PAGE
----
Thursday, November 30, 2006

"urban" ku # 9


Another roadside attraction in Keeseville, NY.

Heading south just past Au Sable Chasm - the so-called "Oldest Natural Wonder In the USA" - there is a 2-3 mile stretch of highway with wall-to-wall faded remnants of a past tourism heyday. Since 1870, more than 10,000,000 visitors have come to the chasm which was intially billed as "The Little Grand Canyon of the East".

The chasm itself is literally a walk through early post Pleistocene geological history, but a walk or drive down the aforementioned stretch of Rt. 9 is trip through the last major tourism rush era - the 1950s. Especially prominent are a host of 50s-era motels, most still in operation, most every so gently time-worn. I have started to photograph this strip of highway as part of my ongoing project to photograph the Adirondacks in all of its many guises.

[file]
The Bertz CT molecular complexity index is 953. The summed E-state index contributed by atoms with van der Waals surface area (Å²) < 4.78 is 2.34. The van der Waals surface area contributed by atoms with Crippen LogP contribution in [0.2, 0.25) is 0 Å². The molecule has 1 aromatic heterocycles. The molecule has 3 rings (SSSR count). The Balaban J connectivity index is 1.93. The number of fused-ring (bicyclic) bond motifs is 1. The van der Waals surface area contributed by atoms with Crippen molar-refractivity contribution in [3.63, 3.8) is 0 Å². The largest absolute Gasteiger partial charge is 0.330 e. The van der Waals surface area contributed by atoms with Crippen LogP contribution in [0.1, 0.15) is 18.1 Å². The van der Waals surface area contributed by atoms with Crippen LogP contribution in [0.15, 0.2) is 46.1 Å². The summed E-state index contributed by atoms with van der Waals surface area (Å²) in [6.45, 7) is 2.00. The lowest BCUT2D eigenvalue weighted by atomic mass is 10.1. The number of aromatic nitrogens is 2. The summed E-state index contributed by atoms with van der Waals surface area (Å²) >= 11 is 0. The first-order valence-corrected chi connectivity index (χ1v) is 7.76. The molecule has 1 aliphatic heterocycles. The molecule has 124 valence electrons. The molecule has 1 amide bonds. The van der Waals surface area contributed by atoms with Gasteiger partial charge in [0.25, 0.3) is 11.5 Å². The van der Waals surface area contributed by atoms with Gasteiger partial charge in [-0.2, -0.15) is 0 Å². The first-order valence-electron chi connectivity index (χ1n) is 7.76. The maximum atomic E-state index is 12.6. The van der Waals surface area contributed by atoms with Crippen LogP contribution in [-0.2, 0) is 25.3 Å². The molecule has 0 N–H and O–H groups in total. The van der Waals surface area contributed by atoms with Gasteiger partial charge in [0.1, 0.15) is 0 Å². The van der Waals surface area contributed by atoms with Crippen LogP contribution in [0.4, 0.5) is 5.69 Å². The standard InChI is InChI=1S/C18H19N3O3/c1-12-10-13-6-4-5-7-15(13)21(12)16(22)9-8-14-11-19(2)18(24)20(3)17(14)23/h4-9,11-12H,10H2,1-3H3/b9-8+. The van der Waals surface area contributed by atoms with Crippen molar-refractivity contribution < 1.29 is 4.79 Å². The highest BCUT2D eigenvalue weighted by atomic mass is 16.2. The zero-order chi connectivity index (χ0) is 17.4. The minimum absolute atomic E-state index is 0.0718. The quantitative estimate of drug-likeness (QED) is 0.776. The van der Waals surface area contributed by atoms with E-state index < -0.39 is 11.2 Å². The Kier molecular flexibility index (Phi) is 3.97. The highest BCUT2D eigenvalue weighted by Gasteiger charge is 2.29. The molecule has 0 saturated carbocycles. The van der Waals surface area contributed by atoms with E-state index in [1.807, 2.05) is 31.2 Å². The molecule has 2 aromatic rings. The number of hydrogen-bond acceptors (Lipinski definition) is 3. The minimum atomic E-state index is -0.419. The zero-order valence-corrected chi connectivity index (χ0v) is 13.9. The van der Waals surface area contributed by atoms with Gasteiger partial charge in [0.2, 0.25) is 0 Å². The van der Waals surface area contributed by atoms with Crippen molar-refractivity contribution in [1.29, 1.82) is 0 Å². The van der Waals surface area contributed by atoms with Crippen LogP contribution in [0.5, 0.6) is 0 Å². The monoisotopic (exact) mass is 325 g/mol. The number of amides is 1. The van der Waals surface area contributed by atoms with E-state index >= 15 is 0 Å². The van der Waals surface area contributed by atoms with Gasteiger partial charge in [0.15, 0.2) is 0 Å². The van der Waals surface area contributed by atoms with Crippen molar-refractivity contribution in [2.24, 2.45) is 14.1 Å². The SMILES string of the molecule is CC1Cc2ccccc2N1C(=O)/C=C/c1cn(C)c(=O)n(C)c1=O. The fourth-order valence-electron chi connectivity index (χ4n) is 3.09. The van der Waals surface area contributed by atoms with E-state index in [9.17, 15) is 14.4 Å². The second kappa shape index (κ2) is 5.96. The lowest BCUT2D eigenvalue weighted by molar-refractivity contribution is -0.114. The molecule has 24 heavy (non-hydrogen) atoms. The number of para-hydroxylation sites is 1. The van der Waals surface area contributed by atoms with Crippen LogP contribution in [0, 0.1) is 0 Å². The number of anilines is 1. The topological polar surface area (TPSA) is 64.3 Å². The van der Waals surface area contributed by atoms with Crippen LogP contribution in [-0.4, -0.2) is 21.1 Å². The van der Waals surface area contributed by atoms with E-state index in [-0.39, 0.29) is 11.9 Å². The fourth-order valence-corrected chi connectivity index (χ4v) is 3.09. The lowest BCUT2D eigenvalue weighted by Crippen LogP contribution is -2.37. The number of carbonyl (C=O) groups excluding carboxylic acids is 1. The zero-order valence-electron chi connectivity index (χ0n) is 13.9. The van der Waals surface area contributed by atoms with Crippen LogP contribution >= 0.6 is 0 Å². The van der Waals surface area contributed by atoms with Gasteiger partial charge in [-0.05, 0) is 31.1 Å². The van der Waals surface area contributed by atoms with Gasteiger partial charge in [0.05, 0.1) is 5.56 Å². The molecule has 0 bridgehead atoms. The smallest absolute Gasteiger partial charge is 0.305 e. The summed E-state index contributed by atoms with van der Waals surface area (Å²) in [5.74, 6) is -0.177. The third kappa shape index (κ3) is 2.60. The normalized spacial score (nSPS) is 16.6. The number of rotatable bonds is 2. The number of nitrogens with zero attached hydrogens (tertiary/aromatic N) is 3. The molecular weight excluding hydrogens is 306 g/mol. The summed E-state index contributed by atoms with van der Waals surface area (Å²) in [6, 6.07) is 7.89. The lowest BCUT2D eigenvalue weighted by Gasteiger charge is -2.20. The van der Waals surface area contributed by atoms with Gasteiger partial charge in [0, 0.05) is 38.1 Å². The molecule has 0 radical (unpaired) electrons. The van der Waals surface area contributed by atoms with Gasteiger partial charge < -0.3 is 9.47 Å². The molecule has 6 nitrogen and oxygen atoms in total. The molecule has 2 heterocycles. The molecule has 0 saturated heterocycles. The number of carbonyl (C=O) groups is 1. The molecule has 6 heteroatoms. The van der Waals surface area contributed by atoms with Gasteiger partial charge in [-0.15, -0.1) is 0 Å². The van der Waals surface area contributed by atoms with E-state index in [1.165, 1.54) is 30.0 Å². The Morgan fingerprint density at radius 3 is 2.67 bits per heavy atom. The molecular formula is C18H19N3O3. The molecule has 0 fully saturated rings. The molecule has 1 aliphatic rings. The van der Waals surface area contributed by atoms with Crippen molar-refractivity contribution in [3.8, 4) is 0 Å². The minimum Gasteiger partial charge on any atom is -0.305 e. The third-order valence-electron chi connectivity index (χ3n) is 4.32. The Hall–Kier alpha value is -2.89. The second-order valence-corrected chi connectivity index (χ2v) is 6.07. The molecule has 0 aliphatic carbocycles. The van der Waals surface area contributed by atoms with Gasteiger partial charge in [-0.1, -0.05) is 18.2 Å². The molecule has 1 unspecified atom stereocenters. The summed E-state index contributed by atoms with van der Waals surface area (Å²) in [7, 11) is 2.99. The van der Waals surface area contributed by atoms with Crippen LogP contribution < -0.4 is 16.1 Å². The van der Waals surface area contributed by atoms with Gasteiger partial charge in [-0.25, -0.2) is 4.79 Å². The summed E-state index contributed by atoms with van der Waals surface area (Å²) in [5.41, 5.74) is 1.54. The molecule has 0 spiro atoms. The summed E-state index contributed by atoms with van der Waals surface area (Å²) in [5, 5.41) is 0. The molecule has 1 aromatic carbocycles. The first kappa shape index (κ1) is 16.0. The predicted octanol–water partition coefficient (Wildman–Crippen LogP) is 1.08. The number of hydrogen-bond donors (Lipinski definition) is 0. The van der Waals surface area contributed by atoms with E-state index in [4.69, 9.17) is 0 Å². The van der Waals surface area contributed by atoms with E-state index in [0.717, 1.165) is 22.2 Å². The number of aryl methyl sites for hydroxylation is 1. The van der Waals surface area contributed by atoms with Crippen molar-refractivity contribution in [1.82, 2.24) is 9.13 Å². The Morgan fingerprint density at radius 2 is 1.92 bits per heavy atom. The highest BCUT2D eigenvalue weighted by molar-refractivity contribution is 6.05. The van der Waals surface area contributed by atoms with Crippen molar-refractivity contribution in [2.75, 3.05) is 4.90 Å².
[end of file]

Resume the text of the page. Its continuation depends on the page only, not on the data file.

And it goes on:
What I am working to capture is the "place-that-time-forgot/bypassed" look and feel of most of the peopled-parts of the Adirondacks. Tourism in the Adirondacks - a so-called rubber-tire destination - took a major hit in the late 50s as Americans took to the expanding interstates, all of which bypassed the Adirondacks. With the exception of the village of Lake Placid which experienced a brief period of 1980 Olympic's development, virtually all tourism related development came to a complete stop. Many of the grand old lodges closed and were eventually torn down.

Somehow though, most of the small family-run motels managed to survive to this day in one fashion or another. Today, the result is a virtual living museum of 50's-era cultural set pieces spread out through out the Adirondack Park - the largest wilderness in the east, an area larger than the state of Vermont.

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